Akinsola et al
Greener Journal of Agricultural Sciences Vol. 7 (9), pp. 226-242, November 2017.
Manuscript Number: 092217137
Traditional Complementary Foods: A Critical Review
Akinsola A. O.1, Onabanjo O. O.2, Idowu M. A.3, and Ade-Omowaye B. I. O.4
1Department of Home Economics, Federal College of Education (Special), Oyo. Nigeria
2Department of Home Management Science, P.M.B 2240, Federal University of Agriculture, Abeokuta, Ogun State, Nigeria.
3Department of Food Science and Technology, P.M.B 2240, Federal University of Agriculture, Abeokuta, Ogun State, Nigeria.
4Department of Food Science and Engineering, Ladoke Akintola University of Technology, Ogbomoso, Oyo State, Nigeria
Traditional complementary foods are popular minimally processed baby food used to introduce old infants and young children to adult foods. Cereal grains are it main ingredient, when cooked, because of its starch content, get gelatinized and swollen thereby making the diet viscous and bulky, so that it gives the stomach of old infants and young children enormous work to do. Traditional complementary foods consumed by old infants in many parts of the third world are deficient in essential macronutrients and micronutrients leading to malnutrition, which is one of the serious problems in developing countries. Protein energy malnutrition (PEM) generally occurs during this growing stage when children are weaned from breastmilk to semi-solid and later to family foods. The purpose of this study is to review literature findings on complementary foods. It’s also aims to draw the attention of stakeholders and decision makers on the need to assess the nutrients quality and health risks associated with the consumption of low quality complementary foods and, consequently, the necessary measures and steps to reduce intake of low quality complementary foods by old infants and young children.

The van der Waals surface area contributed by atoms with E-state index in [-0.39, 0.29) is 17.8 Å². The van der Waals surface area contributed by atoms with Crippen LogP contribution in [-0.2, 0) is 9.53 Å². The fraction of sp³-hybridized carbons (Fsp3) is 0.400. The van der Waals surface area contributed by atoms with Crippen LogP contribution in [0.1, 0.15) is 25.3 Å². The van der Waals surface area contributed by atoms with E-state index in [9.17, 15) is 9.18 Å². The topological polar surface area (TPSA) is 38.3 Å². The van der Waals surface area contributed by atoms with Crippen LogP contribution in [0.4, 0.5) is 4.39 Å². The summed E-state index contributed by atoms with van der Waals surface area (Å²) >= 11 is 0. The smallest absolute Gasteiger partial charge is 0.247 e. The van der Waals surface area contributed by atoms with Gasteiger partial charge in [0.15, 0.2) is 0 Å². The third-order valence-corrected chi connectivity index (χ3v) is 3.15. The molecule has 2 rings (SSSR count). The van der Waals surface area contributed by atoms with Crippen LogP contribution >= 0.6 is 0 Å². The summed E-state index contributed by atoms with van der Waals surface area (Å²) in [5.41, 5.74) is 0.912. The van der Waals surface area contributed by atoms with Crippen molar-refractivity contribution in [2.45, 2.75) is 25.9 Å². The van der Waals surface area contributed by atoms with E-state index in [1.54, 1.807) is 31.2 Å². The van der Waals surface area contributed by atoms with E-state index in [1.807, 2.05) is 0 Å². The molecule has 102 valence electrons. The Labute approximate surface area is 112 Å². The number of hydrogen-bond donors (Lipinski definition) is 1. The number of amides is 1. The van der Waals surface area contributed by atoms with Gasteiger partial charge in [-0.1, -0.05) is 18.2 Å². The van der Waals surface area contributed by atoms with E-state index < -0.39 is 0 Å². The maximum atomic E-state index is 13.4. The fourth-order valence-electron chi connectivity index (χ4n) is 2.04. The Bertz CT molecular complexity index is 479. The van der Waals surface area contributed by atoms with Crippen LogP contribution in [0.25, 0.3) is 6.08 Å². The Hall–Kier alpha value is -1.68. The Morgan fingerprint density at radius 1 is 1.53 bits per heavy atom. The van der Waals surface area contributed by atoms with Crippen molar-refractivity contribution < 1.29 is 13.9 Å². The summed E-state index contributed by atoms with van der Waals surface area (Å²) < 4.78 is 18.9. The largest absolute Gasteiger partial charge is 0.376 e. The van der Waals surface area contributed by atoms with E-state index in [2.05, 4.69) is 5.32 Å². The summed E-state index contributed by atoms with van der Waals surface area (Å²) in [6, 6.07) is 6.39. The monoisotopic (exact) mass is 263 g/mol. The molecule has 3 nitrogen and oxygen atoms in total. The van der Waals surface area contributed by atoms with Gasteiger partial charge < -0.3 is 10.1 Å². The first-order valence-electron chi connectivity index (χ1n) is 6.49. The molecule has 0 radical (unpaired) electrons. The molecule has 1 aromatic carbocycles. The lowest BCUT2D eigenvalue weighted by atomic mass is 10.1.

Keywords: Breastmilk, health risks, malnutrition, PEM, traditional complementary foods.
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